Pakistan’s powerful military said it supported the country’s elected government and the constitution, as tens of thousands of opposition protesters gathered in the capital demanding that Prime Minister Imran Khan’s year-old government quits by Sunday.
“We believe in the law and the constitution and our support is with the democratically elected government, not with any party,” military spokesman Major General Asif Ghafoor said in comments to a television news channel late on Friday.
Earlier on Friday, the opposition had demanded that cricket star-turned-politician Khan and his administration resign within two days, raising the stakes in a protest campaign that the government has denounced as a threat to democracy.
The opposition says Khan’s government is illegitimate and is being propped up by the military, which has ruled Pakistan for about half of its history and sets security and foreign policy.
The military denies meddling in politics and Khan has dismissed the calls to step down.
The leader of the protest, religious party chief Fazl-ur-Rehman, told a rally of tens of thousands of supporters that he did not want a “collision with institutions”, a thinly veiled reference to the military, and called on them to be impartial.
Ghafoor said Rehman should know the military was impartial and it should not be dragged into politics.
Rehman, leader of the conservative Jamiat Ulema-i-Islam-Fazl party, is a veteran politician who can mobilise significant support in religious schools across the country.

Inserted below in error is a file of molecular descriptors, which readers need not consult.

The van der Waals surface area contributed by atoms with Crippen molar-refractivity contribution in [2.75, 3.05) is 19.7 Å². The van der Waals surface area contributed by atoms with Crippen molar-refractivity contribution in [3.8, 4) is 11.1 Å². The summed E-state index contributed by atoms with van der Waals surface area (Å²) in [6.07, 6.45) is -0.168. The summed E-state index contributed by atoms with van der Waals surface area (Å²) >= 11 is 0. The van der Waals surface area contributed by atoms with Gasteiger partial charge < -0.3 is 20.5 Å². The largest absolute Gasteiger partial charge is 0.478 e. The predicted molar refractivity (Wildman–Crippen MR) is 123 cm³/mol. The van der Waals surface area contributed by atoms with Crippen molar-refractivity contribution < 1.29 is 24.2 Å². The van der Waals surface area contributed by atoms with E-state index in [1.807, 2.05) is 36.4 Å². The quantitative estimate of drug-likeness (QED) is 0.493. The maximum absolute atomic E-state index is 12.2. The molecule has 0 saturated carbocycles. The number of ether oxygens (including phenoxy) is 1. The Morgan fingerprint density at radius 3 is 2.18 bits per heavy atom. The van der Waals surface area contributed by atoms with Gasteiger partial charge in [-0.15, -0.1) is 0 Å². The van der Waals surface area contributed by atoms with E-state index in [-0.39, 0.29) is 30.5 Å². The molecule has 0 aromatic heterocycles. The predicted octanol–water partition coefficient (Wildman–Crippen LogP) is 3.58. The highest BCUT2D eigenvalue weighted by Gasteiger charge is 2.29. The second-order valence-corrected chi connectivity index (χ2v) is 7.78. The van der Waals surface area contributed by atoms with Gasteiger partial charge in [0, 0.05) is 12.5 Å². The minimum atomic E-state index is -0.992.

He was joined at the Friday rally, which police estimated was attended by 35,000 people, by leaders of the two main opposition parties.
Protesters were camped out at the rally site on Saturday, cooking food and resting.
Rehman had earlier warned of chaos if the government did not step down, but on Friday he told the crowd they would decide what action to take if their two-day sit-in at the rally site failed.
Security is tight in Islamabad with the government and diplomatic sector – just a few kilometres from the rally – sealed off, with shipping containers used to block roads.
Army chief General Qamar Javed Bajwa on Friday urged the government to handle the protest peacefully.
The government, struggling to get the economy on track, has denounced the protests as a threat to the constitution and to democracy and has said it will not be allowed to paralyse the capital.
Reporting by Syed Raza Hassan; Writing by Robert Birsel; Editing by Simon Cameron-Moore ISLAMABAD (Reuters)